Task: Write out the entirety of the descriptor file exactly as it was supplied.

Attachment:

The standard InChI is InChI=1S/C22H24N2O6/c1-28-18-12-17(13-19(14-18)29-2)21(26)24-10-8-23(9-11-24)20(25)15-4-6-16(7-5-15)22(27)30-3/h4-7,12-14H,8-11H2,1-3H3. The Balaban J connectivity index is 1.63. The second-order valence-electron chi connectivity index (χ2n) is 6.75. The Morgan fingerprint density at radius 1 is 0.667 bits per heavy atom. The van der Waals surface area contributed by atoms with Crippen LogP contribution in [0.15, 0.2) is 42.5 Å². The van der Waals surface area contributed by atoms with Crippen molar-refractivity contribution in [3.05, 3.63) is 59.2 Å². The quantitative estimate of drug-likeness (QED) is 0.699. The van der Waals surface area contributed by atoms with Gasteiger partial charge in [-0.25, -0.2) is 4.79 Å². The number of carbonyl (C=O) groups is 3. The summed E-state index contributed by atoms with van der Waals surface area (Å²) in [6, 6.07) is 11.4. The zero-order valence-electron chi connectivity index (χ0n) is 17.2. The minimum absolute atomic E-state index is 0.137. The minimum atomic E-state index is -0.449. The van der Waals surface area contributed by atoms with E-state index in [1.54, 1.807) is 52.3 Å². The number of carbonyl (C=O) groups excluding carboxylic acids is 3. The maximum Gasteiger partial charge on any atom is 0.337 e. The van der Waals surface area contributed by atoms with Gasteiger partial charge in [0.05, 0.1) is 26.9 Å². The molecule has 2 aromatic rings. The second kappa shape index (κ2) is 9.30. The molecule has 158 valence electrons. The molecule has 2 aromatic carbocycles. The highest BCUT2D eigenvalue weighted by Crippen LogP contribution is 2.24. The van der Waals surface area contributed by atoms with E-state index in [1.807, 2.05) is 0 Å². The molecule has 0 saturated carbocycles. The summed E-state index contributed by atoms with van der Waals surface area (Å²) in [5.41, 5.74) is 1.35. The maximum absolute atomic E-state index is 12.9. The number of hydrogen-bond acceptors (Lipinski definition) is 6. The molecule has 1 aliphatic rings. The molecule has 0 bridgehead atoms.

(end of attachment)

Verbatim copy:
The standard InChI is InChI=1S/C22H24N2O6/c1-28-18-12-17(13-19(14-18)29-2)21(26)24-10-8-23(9-11-24)20(25)15-4-6-16(7-5-15)22(27)30-3/h4-7,12-14H,8-11H2,1-3H3. The Balaban J connectivity index is 1.63. The second-order valence-electron chi connectivity index (χ2n) is 6.75. The Morgan fingerprint density at radius 1 is 0.667 bits per heavy atom. The van der Waals surface area contributed by atoms with Crippen LogP contribution in [0.15, 0.2) is 42.5 Å². The van der Waals surface area contributed by atoms with Crippen molar-refractivity contribution in [3.05, 3.63) is 59.2 Å². The quantitative estimate of drug-likeness (QED) is 0.699. The van der Waals surface area contributed by atoms with Gasteiger partial charge in [-0.25, -0.2) is 4.79 Å². The number of carbonyl (C=O) groups is 3. The summed E-state index contributed by atoms with van der Waals surface area (Å²) in [6, 6.07) is 11.4. The zero-order valence-electron chi connectivity index (χ0n) is 17.2. The minimum absolute atomic E-state index is 0.137. The minimum atomic E-state index is -0.449. The van der Waals surface area contributed by atoms with E-state index in [1.54, 1.807) is 52.3 Å². The number of carbonyl (C=O) groups excluding carboxylic acids is 3. The maximum Gasteiger partial charge on any atom is 0.337 e. The van der Waals surface area contributed by atoms with Gasteiger partial charge in [0.05, 0.1) is 26.9 Å². The molecule has 2 aromatic rings. The second kappa shape index (κ2) is 9.30. The molecule has 158 valence electrons. The molecule has 2 aromatic carbocycles. The highest BCUT2D eigenvalue weighted by Crippen LogP contribution is 2.24. The van der Waals surface area contributed by atoms with E-state index in [1.807, 2.05) is 0 Å². The molecule has 0 saturated carbocycles. The summed E-state index contributed by atoms with van der Waals surface area (Å²) in [5.41, 5.74) is 1.35. The maximum absolute atomic E-state index is 12.9. The number of hydrogen-bond acceptors (Lipinski definition) is 6. The molecule has 1 aliphatic rings. The molecule has 0 bridgehead atoms.